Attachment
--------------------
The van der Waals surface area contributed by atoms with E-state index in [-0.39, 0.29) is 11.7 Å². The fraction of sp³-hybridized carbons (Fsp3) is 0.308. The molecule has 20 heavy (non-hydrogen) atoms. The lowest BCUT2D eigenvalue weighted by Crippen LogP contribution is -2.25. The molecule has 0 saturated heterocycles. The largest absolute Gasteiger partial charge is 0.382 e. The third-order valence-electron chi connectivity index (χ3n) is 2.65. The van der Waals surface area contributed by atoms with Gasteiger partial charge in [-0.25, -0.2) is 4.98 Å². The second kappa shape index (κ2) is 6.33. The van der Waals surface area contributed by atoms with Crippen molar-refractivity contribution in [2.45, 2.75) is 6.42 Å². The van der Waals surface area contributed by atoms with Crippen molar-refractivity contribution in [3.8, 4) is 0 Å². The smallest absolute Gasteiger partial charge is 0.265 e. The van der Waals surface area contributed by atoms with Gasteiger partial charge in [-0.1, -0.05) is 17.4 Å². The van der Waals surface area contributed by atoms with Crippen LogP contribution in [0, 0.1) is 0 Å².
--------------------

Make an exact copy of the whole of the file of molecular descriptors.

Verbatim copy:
The van der Waals surface area contributed by atoms with E-state index in [-0.39, 0.29) is 11.7 Å². The fraction of sp³-hybridized carbons (Fsp3) is 0.308. The molecule has 20 heavy (non-hydrogen) atoms. The lowest BCUT2D eigenvalue weighted by Crippen LogP contribution is -2.25. The molecule has 0 saturated heterocycles. The largest absolute Gasteiger partial charge is 0.382 e. The third-order valence-electron chi connectivity index (χ3n) is 2.65. The van der Waals surface area contributed by atoms with Gasteiger partial charge in [-0.25, -0.2) is 4.98 Å². The second kappa shape index (κ2) is 6.33. The van der Waals surface area contributed by atoms with Crippen molar-refractivity contribution in [2.45, 2.75) is 6.42 Å². The van der Waals surface area contributed by atoms with Crippen molar-refractivity contribution in [3.8, 4) is 0 Å². The smallest absolute Gasteiger partial charge is 0.265 e. The van der Waals surface area contributed by atoms with Gasteiger partial charge in [-0.1, -0.05) is 17.4 Å². The van der Waals surface area contributed by atoms with Crippen LogP contribution in [0, 0.1) is 0 Å².